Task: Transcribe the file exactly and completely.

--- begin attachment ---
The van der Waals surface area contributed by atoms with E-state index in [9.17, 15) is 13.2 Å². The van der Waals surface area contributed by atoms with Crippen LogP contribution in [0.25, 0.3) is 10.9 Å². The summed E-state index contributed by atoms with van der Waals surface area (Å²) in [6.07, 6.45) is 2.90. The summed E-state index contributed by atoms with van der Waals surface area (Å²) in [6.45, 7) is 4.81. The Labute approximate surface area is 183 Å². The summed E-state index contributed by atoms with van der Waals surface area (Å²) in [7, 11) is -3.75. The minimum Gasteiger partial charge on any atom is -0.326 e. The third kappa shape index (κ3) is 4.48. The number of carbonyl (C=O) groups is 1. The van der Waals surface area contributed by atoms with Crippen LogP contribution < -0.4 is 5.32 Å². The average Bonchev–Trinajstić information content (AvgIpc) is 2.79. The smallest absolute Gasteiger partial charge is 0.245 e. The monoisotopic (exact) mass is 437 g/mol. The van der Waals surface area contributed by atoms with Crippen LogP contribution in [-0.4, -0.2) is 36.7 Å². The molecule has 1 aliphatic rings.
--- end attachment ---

The van der Waals surface area contributed by atoms with E-state index in [9.17, 15) is 13.2 Å². The van der Waals surface area contributed by atoms with Crippen LogP contribution in [0.25, 0.3) is 10.9 Å². The summed E-state index contributed by atoms with van der Waals surface area (Å²) in [6.07, 6.45) is 2.90. The summed E-state index contributed by atoms with van der Waals surface area (Å²) in [6.45, 7) is 4.81. The Labute approximate surface area is 183 Å². The summed E-state index contributed by atoms with van der Waals surface area (Å²) in [7, 11) is -3.75. The minimum Gasteiger partial charge on any atom is -0.326 e. The third kappa shape index (κ3) is 4.48. The number of carbonyl (C=O) groups is 1. The van der Waals surface area contributed by atoms with Crippen LogP contribution < -0.4 is 5.32 Å². The average Bonchev–Trinajstić information content (AvgIpc) is 2.79. The smallest absolute Gasteiger partial charge is 0.245 e. The monoisotopic (exact) mass is 437 g/mol. The van der Waals surface area contributed by atoms with Crippen LogP contribution in [-0.4, -0.2) is 36.7 Å². The molecule has 1 aliphatic rings.